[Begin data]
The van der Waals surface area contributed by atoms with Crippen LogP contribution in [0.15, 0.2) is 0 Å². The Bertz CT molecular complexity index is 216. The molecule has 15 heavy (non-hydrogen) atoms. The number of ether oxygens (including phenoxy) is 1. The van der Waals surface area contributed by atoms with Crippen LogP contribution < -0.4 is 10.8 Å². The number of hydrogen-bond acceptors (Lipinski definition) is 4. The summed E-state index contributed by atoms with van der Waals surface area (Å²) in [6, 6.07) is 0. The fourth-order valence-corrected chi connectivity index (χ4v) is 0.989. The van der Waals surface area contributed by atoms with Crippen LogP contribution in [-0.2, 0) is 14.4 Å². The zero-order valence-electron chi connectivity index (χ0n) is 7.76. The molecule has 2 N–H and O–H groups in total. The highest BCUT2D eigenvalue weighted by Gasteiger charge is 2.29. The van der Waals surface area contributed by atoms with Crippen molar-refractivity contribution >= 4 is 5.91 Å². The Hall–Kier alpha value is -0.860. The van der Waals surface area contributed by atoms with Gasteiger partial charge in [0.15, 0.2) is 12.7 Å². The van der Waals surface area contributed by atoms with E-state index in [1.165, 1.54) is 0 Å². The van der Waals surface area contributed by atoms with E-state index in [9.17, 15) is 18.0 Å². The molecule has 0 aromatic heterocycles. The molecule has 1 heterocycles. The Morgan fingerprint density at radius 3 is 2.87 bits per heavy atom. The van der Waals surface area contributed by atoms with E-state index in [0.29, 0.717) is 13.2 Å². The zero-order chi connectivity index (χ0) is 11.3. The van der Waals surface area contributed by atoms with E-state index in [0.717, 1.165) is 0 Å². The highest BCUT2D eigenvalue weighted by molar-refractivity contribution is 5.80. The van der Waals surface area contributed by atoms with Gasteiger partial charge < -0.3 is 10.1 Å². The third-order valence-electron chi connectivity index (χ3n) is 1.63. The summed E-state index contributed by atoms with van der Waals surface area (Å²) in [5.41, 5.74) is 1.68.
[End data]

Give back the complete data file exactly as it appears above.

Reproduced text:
The van der Waals surface area contributed by atoms with Crippen LogP contribution in [0.15, 0.2) is 0 Å². The Bertz CT molecular complexity index is 216. The molecule has 15 heavy (non-hydrogen) atoms. The number of ether oxygens (including phenoxy) is 1. The van der Waals surface area contributed by atoms with Crippen LogP contribution < -0.4 is 10.8 Å². The number of hydrogen-bond acceptors (Lipinski definition) is 4. The summed E-state index contributed by atoms with van der Waals surface area (Å²) in [6, 6.07) is 0. The fourth-order valence-corrected chi connectivity index (χ4v) is 0.989. The van der Waals surface area contributed by atoms with Crippen LogP contribution in [-0.2, 0) is 14.4 Å². The zero-order valence-electron chi connectivity index (χ0n) is 7.76. The molecule has 2 N–H and O–H groups in total. The highest BCUT2D eigenvalue weighted by Gasteiger charge is 2.29. The van der Waals surface area contributed by atoms with Crippen molar-refractivity contribution >= 4 is 5.91 Å². The Hall–Kier alpha value is -0.860. The van der Waals surface area contributed by atoms with Gasteiger partial charge in [0.15, 0.2) is 12.7 Å². The van der Waals surface area contributed by atoms with E-state index in [1.165, 1.54) is 0 Å². The van der Waals surface area contributed by atoms with E-state index in [9.17, 15) is 18.0 Å². The molecule has 0 aromatic heterocycles. The molecule has 1 heterocycles. The Morgan fingerprint density at radius 3 is 2.87 bits per heavy atom. The van der Waals surface area contributed by atoms with E-state index in [0.29, 0.717) is 13.2 Å². The zero-order chi connectivity index (χ0) is 11.3. The van der Waals surface area contributed by atoms with E-state index in [0.717, 1.165) is 0 Å². The highest BCUT2D eigenvalue weighted by molar-refractivity contribution is 5.80. The van der Waals surface area contributed by atoms with Gasteiger partial charge < -0.3 is 10.1 Å². The third-order valence-electron chi connectivity index (χ3n) is 1.63. The summed E-state index contributed by atoms with van der Waals surface area (Å²) in [5.41, 5.74) is 1.68.